Recently I had the opportunity to hear the story of Gloria, a young woman from Washington state who had an unplanned pregnancy, little family support and modest economic circumstances. She lacked critical guidance and resources to successfully navigate her baby’s early years.
At the age of 25, Gloria was a community health worker with an associate’s degree and a steady paycheck. She was also a committed mother once her daughter was born. However, Gloria had deep fears rooted in the abuse she suffered as a child, and it made it difficult for her to trust other adults. Because she was terrified to leave her daughter in another person’s care, it jeopardized her ability to maintain and succeed at her job.
It was the supportive guidance of a trained home visitor from Nurse-Family Partnership, a nationally recognized evidence-based home visiting model, which helped Gloria and her daughter get on a path to healthy and happy lives.
Home visiting is a voluntary service where nurses or other trained professionals meet regularly with at-risk families and offer information related to healthy children and family development – at any point from pregnancy through a child’s fifth birthday. Evidence shows that when families receive this kind of support, their children are born healthier, are less likely to suffer from abuse or neglect and are better prepared for school.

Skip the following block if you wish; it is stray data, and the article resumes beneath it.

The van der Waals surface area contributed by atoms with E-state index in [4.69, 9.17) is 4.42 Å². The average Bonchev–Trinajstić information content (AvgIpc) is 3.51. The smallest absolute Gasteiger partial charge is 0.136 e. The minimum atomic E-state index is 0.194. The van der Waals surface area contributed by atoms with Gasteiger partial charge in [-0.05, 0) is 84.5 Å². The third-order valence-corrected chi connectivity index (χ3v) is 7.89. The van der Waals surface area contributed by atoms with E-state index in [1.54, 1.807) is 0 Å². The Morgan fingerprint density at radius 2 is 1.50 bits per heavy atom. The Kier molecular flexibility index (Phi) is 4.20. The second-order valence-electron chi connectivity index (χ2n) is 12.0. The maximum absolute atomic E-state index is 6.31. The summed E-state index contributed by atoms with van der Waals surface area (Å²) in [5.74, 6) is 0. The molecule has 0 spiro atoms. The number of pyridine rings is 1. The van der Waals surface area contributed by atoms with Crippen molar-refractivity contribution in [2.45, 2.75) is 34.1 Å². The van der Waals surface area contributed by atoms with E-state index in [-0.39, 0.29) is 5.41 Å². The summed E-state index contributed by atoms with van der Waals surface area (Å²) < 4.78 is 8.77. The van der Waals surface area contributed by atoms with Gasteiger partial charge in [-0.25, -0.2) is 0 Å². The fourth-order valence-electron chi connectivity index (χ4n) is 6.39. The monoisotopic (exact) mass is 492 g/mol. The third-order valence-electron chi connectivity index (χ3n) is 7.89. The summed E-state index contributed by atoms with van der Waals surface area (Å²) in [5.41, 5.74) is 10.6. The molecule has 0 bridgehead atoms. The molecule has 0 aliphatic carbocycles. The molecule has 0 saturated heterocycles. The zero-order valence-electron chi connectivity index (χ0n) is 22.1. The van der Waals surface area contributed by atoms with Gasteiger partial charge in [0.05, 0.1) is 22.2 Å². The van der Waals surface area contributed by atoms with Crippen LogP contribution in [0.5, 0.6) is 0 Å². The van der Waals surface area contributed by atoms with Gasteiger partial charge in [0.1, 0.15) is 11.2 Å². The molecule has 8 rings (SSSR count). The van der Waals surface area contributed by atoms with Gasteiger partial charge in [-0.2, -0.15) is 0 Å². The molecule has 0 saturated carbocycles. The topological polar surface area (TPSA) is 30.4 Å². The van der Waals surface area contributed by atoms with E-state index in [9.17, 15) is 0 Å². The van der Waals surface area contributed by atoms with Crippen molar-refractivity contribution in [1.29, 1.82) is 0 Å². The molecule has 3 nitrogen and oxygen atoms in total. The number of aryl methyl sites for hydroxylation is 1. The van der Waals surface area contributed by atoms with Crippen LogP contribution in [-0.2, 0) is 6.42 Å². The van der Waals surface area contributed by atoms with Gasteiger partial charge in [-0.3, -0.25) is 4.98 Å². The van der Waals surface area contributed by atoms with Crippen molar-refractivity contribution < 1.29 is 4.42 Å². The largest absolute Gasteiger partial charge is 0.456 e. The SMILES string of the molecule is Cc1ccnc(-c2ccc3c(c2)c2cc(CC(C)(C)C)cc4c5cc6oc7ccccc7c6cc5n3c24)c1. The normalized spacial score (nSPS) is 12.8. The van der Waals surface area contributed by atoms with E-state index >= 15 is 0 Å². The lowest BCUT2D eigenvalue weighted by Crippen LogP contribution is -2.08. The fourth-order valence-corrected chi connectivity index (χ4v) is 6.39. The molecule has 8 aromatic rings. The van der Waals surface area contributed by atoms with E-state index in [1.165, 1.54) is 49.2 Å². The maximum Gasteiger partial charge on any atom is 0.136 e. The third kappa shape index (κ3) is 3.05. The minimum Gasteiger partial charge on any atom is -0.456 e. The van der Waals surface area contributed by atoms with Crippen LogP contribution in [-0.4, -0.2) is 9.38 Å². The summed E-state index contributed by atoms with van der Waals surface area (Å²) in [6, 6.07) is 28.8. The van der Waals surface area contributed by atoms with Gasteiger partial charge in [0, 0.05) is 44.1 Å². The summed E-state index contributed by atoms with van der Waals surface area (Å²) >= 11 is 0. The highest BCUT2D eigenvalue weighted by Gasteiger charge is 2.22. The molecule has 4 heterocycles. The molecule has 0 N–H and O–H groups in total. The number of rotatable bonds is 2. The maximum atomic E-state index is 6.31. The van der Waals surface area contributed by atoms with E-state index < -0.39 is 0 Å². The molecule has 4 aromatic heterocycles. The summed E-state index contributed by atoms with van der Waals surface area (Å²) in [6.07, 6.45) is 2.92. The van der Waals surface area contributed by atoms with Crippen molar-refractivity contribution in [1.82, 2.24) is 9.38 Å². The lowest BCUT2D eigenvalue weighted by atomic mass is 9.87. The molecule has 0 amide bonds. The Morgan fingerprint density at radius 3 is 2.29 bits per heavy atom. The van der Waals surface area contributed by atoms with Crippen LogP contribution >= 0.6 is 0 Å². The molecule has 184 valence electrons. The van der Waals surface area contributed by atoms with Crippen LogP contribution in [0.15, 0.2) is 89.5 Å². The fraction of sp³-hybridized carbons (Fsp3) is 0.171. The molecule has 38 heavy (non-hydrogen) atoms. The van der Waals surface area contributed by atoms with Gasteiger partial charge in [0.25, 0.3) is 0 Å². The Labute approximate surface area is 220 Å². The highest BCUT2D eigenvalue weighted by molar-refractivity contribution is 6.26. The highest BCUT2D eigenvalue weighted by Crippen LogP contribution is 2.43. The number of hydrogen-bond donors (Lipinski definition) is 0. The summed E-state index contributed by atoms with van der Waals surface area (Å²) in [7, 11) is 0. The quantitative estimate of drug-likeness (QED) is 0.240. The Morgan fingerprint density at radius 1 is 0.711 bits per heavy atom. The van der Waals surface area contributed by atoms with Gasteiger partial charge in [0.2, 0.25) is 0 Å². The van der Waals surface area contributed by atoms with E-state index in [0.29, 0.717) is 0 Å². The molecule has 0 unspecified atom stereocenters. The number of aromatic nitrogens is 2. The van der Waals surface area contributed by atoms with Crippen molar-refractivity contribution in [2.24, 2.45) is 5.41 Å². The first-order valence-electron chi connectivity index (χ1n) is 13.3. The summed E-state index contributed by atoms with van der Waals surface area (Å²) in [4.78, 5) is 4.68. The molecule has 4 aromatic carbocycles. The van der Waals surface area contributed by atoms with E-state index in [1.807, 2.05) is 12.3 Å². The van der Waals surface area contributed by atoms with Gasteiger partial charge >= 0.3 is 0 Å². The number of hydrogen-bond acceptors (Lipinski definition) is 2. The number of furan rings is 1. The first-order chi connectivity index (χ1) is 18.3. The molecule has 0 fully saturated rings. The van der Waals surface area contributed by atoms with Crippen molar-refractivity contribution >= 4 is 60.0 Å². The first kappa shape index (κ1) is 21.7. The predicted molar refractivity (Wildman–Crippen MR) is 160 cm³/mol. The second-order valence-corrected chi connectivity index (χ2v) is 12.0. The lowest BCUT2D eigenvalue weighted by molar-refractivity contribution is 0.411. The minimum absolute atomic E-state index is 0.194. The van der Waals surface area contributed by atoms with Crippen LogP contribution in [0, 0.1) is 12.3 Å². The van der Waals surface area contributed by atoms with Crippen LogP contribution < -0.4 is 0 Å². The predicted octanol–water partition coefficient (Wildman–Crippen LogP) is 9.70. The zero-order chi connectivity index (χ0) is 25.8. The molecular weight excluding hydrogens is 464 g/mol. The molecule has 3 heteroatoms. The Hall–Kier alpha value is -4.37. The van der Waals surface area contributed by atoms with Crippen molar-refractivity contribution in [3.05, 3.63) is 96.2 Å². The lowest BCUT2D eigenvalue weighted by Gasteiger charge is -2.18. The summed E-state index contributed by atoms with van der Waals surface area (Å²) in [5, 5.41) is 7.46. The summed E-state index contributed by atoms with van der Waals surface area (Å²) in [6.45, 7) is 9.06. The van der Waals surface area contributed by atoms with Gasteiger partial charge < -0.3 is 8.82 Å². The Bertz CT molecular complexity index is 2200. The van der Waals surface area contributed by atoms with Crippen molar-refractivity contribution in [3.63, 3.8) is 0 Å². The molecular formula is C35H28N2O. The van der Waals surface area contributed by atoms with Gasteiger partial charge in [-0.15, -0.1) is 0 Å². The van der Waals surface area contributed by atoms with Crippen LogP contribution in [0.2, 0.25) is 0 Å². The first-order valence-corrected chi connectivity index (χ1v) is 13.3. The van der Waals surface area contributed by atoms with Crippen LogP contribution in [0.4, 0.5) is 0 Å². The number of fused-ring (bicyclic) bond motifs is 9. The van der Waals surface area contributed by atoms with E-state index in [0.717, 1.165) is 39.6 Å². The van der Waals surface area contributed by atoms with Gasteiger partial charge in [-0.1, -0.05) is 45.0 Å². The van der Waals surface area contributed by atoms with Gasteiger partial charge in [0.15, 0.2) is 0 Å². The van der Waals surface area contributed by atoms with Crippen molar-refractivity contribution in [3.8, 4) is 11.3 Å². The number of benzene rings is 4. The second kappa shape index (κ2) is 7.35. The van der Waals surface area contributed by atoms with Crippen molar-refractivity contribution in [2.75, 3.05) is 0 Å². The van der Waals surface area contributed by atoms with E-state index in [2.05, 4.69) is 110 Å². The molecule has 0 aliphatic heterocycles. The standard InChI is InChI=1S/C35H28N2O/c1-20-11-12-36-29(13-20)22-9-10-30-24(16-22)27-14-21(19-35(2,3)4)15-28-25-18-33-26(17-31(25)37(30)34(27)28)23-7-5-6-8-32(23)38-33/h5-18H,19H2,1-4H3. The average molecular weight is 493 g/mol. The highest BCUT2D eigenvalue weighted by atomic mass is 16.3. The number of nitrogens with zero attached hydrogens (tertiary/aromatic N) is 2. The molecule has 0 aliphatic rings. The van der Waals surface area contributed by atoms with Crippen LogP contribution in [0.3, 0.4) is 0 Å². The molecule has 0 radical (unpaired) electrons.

As Gloria experienced, the entire family benefits from home visiting. She learned to balance her work and home life, and has gone on to obtain leadership roles in the clinic where she works. Gloria hopes to become a lactation consultant and support other mothers in her community.
I am so proud that we have programs in Washington state that can give families like Gloria’s a better future.
While only a small number of the eligible families in our state who want home visiting can get it, the situation is improving. In 2010, the Washington State Legislature created the Home Visiting Services Account. This week, the Home Visiting Services Account will announce its fourth round of funding in 18 months — $1.4 million in new grants will support evidence-based home visiting programs statewide and 300 at-risk babies will get a chance at a great start.
By matching and leveraging public and private funds to support home visiting programs, the account has helped Washington invest 10 times more than it did in home visiting just two years ago. It is also one more reason why Washington state is seen as a national leader in early learning.
In fact, I believe so strongly in this model that the Bill & Melinda Gates Foundation recently made a multi-year contribution to the Home Visiting Services Account to help make sure more parents like Gloria get the early support they want and need.
The Home Visiting Services Account is administered by Thrive by Five Washington, of which I am a board member. Read Inside Thrive to keep up with Thrive’s work in home visiting and other areas of early learning.